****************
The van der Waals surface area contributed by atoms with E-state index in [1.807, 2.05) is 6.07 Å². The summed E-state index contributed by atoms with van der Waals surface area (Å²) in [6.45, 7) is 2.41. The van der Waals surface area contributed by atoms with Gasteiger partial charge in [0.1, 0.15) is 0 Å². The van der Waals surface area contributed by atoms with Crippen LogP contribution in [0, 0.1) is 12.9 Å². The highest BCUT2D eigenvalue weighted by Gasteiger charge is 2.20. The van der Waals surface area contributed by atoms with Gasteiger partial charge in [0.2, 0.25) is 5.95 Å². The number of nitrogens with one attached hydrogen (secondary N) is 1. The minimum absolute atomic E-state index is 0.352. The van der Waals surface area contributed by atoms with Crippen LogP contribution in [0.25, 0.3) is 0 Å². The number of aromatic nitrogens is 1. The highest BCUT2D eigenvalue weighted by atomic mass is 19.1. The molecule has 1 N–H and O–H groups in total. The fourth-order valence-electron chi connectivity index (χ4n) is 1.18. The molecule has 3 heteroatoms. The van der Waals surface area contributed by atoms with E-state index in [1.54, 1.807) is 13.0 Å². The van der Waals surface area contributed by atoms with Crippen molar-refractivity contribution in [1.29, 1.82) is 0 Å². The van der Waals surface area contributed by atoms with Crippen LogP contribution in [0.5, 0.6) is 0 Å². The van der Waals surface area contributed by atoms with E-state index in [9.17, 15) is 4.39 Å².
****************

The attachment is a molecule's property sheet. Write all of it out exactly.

The van der Waals surface area contributed by atoms with E-state index in [1.807, 2.05) is 6.07 Å². The summed E-state index contributed by atoms with van der Waals surface area (Å²) in [6.45, 7) is 2.41. The van der Waals surface area contributed by atoms with Gasteiger partial charge in [0.1, 0.15) is 0 Å². The van der Waals surface area contributed by atoms with Crippen LogP contribution in [0, 0.1) is 12.9 Å². The highest BCUT2D eigenvalue weighted by Gasteiger charge is 2.20. The van der Waals surface area contributed by atoms with Gasteiger partial charge in [0.2, 0.25) is 5.95 Å². The number of nitrogens with one attached hydrogen (secondary N) is 1. The minimum absolute atomic E-state index is 0.352. The van der Waals surface area contributed by atoms with Crippen LogP contribution in [0.25, 0.3) is 0 Å². The number of aromatic nitrogens is 1. The highest BCUT2D eigenvalue weighted by atomic mass is 19.1. The molecule has 1 N–H and O–H groups in total. The fourth-order valence-electron chi connectivity index (χ4n) is 1.18. The molecule has 3 heteroatoms. The van der Waals surface area contributed by atoms with E-state index in [1.54, 1.807) is 13.0 Å². The van der Waals surface area contributed by atoms with Crippen molar-refractivity contribution in [1.29, 1.82) is 0 Å². The van der Waals surface area contributed by atoms with Crippen LogP contribution in [0.5, 0.6) is 0 Å². The van der Waals surface area contributed by atoms with E-state index in [9.17, 15) is 4.39 Å².